Again–nothing you do or think or wish or make is necessary to establish your worth. This is not debatable except in delusions. Your ego is never at stake because God did not create it. Your spirit is never at stake because He did. Any confusion on this point is delusional, and no form of devotion is possible as long as this delusion lasts. –Text, chapter 4, section I, paragraph 7, 6–10
When. . . Then
The second belief of our traveling troupe in The Wonderful Wizard of Oz was when they found the wizard, then everything would change for the better. How pervasive is this thinking today! When I get through this divorce, I will be happy. When I get my promotion I will be happy. When we get married, we will be happy. When I can finally retire, then I will be happy. When I move to a warmer climate, I will be happy. When we get this kitchen remodeled, we will be happy. When my kids leave home, then I can start doing what I really enjoy. This litany goes on and on and on. This magical thinking is intertwined with the first belief in that it too is based on the conviction that some person, outcome, circumstance, or event in the future will make you happy. Again, this invalid belief is based on lack and the idea that fulfillment lies somewhere outside yourself or at some other time.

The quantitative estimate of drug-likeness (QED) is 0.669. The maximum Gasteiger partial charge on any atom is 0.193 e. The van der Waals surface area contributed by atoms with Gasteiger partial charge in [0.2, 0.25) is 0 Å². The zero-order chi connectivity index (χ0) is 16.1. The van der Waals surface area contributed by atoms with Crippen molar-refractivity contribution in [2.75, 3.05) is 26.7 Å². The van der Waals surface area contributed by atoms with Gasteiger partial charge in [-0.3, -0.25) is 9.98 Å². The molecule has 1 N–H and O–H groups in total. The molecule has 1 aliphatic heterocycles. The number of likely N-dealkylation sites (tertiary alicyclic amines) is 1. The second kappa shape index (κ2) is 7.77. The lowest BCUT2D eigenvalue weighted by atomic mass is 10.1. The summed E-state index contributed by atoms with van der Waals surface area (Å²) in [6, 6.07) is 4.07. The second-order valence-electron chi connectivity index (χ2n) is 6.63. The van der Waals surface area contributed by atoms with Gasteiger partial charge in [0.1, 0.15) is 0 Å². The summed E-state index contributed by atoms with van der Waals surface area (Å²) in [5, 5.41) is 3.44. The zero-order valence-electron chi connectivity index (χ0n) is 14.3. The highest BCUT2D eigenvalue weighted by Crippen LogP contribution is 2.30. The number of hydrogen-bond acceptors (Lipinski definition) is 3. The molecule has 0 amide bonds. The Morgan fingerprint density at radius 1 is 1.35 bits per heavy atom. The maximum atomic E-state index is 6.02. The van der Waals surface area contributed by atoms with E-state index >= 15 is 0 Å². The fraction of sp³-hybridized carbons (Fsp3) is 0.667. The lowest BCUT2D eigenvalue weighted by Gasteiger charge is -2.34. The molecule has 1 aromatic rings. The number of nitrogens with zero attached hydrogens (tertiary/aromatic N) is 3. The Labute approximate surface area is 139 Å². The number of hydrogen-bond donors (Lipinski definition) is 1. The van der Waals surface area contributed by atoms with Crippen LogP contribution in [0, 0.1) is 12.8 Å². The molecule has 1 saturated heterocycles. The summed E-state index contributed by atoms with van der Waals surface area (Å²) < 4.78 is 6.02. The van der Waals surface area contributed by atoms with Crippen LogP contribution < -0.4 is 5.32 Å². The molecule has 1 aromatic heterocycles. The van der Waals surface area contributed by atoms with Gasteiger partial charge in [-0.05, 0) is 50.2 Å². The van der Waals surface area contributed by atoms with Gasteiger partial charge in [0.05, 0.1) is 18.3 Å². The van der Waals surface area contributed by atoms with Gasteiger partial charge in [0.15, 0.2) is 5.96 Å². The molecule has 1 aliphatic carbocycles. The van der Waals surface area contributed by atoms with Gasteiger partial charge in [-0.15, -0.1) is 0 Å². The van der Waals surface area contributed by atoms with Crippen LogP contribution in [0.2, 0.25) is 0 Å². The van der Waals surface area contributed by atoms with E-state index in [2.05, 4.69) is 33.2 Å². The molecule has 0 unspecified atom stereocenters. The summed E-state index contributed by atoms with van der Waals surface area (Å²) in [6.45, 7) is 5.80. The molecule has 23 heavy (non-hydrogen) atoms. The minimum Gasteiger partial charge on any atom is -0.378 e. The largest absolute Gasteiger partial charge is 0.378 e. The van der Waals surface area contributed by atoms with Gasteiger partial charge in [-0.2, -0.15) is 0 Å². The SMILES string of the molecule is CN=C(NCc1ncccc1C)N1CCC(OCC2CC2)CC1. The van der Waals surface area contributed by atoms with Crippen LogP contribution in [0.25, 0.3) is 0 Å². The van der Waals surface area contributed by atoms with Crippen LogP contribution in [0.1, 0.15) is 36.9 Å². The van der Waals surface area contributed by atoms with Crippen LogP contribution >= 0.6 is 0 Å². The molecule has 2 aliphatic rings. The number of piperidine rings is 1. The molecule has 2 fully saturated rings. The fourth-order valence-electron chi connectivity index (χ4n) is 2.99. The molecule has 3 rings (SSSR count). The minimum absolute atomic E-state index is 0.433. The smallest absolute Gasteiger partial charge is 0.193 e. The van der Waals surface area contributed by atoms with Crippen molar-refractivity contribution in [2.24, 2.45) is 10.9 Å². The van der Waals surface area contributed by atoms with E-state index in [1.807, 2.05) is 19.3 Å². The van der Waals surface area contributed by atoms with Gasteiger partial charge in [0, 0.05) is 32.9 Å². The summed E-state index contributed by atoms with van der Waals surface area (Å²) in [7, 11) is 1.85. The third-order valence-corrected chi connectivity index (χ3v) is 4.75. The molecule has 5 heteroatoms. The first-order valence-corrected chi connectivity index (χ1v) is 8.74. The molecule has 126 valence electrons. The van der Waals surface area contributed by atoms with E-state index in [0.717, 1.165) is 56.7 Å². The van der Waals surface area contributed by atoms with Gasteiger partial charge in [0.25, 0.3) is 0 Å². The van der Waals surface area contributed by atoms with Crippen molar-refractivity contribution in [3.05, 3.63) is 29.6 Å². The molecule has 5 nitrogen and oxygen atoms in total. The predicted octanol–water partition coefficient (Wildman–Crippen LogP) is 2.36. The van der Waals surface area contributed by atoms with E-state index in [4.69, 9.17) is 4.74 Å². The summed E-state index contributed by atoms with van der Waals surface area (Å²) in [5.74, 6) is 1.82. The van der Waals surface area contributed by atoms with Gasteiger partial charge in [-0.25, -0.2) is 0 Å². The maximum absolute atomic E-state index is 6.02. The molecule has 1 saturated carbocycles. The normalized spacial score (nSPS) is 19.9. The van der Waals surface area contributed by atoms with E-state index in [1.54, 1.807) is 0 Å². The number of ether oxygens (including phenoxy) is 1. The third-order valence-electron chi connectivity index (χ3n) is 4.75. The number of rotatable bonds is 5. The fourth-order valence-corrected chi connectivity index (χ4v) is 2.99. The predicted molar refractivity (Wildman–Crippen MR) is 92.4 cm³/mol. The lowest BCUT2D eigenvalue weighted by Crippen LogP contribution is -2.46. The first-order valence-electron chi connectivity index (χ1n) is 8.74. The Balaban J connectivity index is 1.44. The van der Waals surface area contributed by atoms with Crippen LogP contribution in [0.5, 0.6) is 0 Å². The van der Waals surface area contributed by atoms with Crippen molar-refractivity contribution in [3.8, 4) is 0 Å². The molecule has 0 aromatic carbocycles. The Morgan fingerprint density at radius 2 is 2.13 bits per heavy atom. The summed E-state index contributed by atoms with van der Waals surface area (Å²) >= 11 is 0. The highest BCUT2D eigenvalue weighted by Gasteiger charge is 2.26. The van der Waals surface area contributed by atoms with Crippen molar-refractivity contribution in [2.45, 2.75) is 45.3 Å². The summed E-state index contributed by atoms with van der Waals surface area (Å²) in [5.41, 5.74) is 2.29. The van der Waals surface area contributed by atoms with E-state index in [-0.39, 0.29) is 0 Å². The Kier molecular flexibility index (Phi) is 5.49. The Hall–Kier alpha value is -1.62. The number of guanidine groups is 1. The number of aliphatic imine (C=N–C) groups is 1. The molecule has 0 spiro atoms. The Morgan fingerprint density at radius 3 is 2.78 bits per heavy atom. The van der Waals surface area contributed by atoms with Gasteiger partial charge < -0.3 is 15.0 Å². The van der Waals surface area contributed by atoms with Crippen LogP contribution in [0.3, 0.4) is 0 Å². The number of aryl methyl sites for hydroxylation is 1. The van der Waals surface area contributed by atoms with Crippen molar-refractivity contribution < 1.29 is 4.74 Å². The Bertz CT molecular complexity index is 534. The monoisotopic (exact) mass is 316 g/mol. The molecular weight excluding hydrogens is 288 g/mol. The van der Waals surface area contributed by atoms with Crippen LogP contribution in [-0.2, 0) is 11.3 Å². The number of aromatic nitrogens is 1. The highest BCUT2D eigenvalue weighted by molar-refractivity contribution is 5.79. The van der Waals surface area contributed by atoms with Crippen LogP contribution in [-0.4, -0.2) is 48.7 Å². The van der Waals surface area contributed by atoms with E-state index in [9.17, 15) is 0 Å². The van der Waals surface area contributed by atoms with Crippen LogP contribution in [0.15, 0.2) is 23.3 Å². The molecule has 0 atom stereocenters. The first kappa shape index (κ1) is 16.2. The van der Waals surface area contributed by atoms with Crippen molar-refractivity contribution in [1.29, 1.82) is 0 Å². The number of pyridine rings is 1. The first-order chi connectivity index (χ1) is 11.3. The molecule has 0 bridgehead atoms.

What about now? What is there in your life to embrace and celebrate at this moment? I close with this quote from The Power of Now by Eckhart Tolle.
Have you ever experienced, done, thought, or felt anything outside the Now? Do you think you ever will? Is it possible for anything to happen or be outside the Now? The answer is obvious, is it not? Nothing ever happened in the past; it happened in the Now. Nothing will ever happen in the future; it will happen in the Now.